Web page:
Beatles fan The reason I thought I'd try to find some funky clothes is because tonight we're going to my sister and her husband's house for a Beatles Rock Band party. I know I've mentioned at some point that my sister is still a Beatlemaniac (she even got to see them play at the Indiana State Fair in 1964), and when she heard that there was going to be a Beatles version of Rock Band, she went out immediately and bought a Wii, then ordered the instruments (including Paul's bass guitar) and pre-ordered the game. She's encouraging everyone to wear appropriate clothing, so that's why I made a trip to Goodwill. That was a just don't see the funky clothing there like you used to. (When I was in college, I bought a pair of yellow moon boots that I wore for years. I saw enough Christmas sweater vests yesterday to burn my retinas and leave me scarred for life, so the selection of funk just ain’t what it used to be.) I had a backup, so I'll be wearing an hombre-dyed pink tunic with hiphugger jeans. Kind of funny that what we used to call hiphuggers are now pretty much the usual style when it comes to jeans. I love 'em, and think they're much more comfortable than regular high-waisted "mom" jeans. But then I hate wearing pants, anyway, so don't trust my opinion.

I plan on taking my camera and Flip Wilson, and figure that I may be able to make a few bucks on some blackmail photos and videos. Of course, I may have to contend with a few directed towards me, too. This could be interesting.

Friday, October 9, 2009

Grind it, baby!

I'm sorry to see that someone didn't find the humor in my entry yesterday about Conservapedia. Mean commenter make Beth cry. :*( It was suggested that instead of making fun of a "book," I focus on issues affecting our nation at the moment.

Evil Dead2 Exsqueeze me? Someone hasn't been paying attention in class! I write fairly often about issues, and in fact, I'd be willing to bet there are more than a few out there who wish I wouldn't write about issues quite so much! Oddly enough, one of my favorite issues, right up there at the top of the list, Number One with a bullet, Top of the Pops, it's got a great beat and you can dance to it, happens to be health care reform. I've written about it extensively here, I have not been shy about my opinion, and I've stated very clearly that I support health care reform.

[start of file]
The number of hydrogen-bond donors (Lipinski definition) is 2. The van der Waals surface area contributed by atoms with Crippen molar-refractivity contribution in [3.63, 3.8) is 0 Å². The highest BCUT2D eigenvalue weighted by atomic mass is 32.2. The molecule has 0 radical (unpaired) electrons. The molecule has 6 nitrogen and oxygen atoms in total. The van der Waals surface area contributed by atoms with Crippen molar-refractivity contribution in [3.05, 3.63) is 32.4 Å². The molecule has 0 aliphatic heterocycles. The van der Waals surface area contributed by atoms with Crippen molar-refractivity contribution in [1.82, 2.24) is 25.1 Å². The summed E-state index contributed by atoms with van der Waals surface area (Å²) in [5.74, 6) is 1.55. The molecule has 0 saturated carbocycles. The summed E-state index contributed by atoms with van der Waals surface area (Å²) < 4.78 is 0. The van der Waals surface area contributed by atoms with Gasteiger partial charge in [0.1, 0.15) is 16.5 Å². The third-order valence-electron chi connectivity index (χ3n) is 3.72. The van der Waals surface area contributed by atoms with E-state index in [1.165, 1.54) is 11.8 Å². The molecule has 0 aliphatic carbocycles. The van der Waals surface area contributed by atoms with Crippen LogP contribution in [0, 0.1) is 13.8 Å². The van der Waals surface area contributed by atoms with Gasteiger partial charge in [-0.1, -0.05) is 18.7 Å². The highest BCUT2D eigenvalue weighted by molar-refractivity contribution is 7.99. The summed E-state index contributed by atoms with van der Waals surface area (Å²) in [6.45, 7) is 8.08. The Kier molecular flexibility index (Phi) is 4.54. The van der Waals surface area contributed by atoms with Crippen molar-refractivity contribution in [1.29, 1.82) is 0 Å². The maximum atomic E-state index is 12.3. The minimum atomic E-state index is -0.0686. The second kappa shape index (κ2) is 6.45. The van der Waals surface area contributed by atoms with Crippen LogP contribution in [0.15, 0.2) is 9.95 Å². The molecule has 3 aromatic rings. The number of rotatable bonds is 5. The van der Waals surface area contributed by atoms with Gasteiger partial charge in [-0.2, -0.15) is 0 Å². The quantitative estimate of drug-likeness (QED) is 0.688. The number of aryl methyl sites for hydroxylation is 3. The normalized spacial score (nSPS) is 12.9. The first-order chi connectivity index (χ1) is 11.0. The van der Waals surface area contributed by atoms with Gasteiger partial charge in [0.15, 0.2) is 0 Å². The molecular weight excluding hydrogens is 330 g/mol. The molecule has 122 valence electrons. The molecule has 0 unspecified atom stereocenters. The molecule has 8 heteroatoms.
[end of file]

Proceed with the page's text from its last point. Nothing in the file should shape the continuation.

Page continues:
Hey, I've got an idea, kids. I think it's great that people are concerned about things and would hope that they would spend at least a little time investigating the truth rather than simply spouting talking points like a mindless drone. So if you are interested in such things, yay for you! But here's an idea. Instead of spending your time hijacking the comment section of my blog in order to state your opinion, one that you would know, if you spent any amount of time here at all, that I am diametrically opposed to, how about you do your research, think about what you want to say...and write it on your own blog? [holding up a hand] I know, I sounds crazy, but give me a chance. This would ensure that you can write as much as you want, as passionately as you want, and at the same time, you wouldn't be exhibiting what is widely considered to be incredibly rude blogging behavior. That's what I do, and although it may seem a little unconventional at first blush, it really does work pretty well. If I really disagree with another's point of view that they state on their blog, I don't leave them a long comment about it. I go write about it on my own blog. A novel approach, don't you think?